Chance Discovery Of New Fossil From Half Billion Years Ago Sheds Light On Life On Earth

Related Articles

Related Articles

Scientists from the universities of Leicester and Cambridge have discovered a new species of fossil that will shed light on early animal ecosystems.

Dr Tom Harvey from the Department of Geology, University of Leicester, together with Professor Nicholas Butterfield, University of Cambridge, discovered the new species while conducting a survey of microfossils in mudstones from western Canada.

To their surprise, the samples yielded miniscule loriciferans: a type of animal so small it has been considered “unfossilizable”.

Moreover, the fossils date to the late Cambrian Period, meaning they lived around half a billion years ago. This suggests that soon after the origin of animals, some groups were adopting specialized “meiobenthic” lifestyles, living among grains of sediment on the seabed.

Funded by the Natural Environment Research Council (NERC), the scientist have co-authored a paper in the journal Nature Ecology & Evolution.

Dr Harvey, a Lecturer in Geoscience at the University of Leicester, said: “I discovered the fossil loriciferans by accident while surveying other types of microfossil: this required many hours working at the microscope.


Subscribe to more articles like this by following our Google Discovery feed - Click the follow button on your desktop or the star button on mobile. Subscribe

“I kept finding mysterious fragments which looked like the back ends of loriciferans, but I told myself it was impossible.

“Finally, however, I found an exceptionally well-preserved specimen with a fossilized head still in place, proving its identity as a loriciferan. Then began the delicate task of cleaning the fossil and securing it on a microscope slide.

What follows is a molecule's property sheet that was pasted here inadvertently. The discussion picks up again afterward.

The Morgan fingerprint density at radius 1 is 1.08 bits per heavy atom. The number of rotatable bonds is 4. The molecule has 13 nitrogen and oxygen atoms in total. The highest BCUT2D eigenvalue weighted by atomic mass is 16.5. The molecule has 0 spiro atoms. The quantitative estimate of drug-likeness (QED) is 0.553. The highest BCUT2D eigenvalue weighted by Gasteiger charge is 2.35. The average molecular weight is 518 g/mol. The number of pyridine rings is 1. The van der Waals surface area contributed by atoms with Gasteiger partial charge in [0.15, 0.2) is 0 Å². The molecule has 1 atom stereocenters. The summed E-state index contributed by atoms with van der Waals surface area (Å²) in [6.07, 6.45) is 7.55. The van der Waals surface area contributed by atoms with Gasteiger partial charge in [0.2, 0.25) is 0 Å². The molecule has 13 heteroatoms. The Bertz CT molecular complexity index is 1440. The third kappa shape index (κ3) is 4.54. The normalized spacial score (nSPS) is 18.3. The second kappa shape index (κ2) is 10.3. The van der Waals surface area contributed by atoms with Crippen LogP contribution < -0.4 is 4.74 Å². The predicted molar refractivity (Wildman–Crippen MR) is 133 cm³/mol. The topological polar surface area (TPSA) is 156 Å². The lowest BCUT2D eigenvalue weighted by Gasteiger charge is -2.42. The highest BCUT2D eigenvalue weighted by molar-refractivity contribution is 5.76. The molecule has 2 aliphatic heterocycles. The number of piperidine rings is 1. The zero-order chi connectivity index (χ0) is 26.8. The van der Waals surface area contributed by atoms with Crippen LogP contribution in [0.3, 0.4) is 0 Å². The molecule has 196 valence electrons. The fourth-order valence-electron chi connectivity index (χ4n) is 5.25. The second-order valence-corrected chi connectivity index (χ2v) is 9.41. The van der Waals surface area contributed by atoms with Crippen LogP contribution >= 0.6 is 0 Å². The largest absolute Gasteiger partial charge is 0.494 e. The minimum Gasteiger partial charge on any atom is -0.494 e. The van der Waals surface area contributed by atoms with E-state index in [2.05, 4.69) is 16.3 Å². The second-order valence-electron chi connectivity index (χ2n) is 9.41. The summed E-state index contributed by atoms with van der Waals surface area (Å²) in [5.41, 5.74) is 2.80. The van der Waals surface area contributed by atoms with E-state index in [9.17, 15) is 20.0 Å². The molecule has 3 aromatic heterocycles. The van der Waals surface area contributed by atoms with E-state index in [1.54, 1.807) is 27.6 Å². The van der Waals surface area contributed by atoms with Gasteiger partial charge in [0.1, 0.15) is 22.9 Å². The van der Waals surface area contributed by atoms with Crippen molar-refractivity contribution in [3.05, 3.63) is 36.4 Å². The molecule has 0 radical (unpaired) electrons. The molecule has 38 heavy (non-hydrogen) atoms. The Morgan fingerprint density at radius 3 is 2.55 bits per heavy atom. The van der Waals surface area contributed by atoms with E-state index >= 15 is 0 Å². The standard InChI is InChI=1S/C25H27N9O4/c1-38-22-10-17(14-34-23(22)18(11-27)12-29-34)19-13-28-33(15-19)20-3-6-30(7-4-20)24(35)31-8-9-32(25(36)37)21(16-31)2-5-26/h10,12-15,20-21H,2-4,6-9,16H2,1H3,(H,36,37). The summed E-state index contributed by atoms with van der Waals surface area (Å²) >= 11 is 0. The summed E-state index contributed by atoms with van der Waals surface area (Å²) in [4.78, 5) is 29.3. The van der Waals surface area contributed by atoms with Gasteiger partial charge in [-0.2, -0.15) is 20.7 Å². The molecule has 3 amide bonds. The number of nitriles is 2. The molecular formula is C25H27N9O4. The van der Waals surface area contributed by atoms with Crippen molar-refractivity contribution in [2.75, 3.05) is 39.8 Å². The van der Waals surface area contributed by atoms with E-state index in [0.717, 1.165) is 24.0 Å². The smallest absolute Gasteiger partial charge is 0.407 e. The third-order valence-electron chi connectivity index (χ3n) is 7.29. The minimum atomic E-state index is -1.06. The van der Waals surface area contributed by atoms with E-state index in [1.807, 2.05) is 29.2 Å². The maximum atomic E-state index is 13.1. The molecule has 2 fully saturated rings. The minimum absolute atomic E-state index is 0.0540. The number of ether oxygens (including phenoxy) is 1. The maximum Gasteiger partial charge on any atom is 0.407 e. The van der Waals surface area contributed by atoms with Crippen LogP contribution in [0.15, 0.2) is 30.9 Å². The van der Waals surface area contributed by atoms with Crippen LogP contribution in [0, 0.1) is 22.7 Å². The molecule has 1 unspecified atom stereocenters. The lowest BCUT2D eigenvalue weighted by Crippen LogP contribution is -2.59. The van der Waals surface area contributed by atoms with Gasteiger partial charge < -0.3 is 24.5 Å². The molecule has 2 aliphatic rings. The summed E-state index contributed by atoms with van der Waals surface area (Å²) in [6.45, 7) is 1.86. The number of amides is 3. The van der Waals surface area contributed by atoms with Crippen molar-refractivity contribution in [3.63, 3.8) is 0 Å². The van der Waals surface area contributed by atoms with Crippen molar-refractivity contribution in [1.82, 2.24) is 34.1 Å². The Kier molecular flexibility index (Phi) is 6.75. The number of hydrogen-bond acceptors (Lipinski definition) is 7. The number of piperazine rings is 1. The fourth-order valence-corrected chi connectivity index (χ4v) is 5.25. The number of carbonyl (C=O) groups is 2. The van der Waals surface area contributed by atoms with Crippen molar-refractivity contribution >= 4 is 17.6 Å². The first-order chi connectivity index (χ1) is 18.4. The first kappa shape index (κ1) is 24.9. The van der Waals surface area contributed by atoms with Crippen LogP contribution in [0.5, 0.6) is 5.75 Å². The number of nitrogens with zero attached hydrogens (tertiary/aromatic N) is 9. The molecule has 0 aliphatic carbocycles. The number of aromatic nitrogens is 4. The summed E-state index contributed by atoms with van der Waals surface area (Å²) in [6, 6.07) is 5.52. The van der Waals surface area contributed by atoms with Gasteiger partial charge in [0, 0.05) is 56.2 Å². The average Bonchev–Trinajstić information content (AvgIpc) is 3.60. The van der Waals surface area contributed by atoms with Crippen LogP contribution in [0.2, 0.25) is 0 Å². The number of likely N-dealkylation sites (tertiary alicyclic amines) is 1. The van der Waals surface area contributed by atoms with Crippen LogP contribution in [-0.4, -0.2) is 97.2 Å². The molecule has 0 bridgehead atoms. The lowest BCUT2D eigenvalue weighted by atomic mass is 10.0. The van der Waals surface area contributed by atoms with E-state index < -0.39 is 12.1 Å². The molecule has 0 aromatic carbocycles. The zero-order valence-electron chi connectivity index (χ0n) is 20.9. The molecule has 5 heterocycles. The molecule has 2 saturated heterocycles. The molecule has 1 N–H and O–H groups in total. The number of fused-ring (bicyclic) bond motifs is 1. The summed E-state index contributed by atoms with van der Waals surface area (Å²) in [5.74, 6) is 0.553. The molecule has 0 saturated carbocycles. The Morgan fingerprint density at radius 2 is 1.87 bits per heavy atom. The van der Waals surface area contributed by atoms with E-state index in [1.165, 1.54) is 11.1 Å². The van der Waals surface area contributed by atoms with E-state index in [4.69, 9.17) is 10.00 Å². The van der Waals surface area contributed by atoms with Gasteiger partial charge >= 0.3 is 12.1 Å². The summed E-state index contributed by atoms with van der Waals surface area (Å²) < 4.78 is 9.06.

“Luckily I did this without breaking the specimen, by holding my breath and trying to keep a steady hand…”

Loriciferans are a group of miniscule animals, always less than a millimetre long, which live among grains of sediment on the seabed. They are easy to overlook: the first examples were described from modern environments as recently as the 1980s.

Dr Harvey added: “As well as being very small, loriciferans lack hard parts (they have no shell), so no-one expected them ever to be found as fossils – but here they are! The fossils represent a new genus and species, which we name Eolorica deadwoodensis, loosely meaning the “ancient corset-animal from rocks of the Deadwood Formation.”

“It’s remarkable that so early in their evolution, animals were already exploiting such specialized meiobenthic ecologies: shrinking their bodies down to the size of single-celled organisms, and living among grains of sediment on the seabed.”

Dr Harvey’s  area of research is the application of fossils to understand the origin and early evolution of animals. In particular, he looks at exceptionally well-preserved microscopic fossils to work out when the earliest animals lived, what they looked like, and how they fed, moved, and interacted with one another and their environment.

He said: “By studying the earliest fossil animals, we can trace the history of our own evolution and find out how life on Earth came to be so diverse. Unknown to many people, there is a hidden world of tiny animals inhabiting the spaces between sand grains on beaches and under the sea. Despite their small size, these animals are an important link in the food chain, and they help recycle nutrients in marine ecosystems. The discovery of specialised microscopic loriciferans shows that as long ago as the Cambrian Period (around half a billion years ago), some animals had already adapted to this specialized, cryptic way of life. Therefore, the ecological range of early animals has been underestimated, and we will have to think again about how these early ecosystems worked.”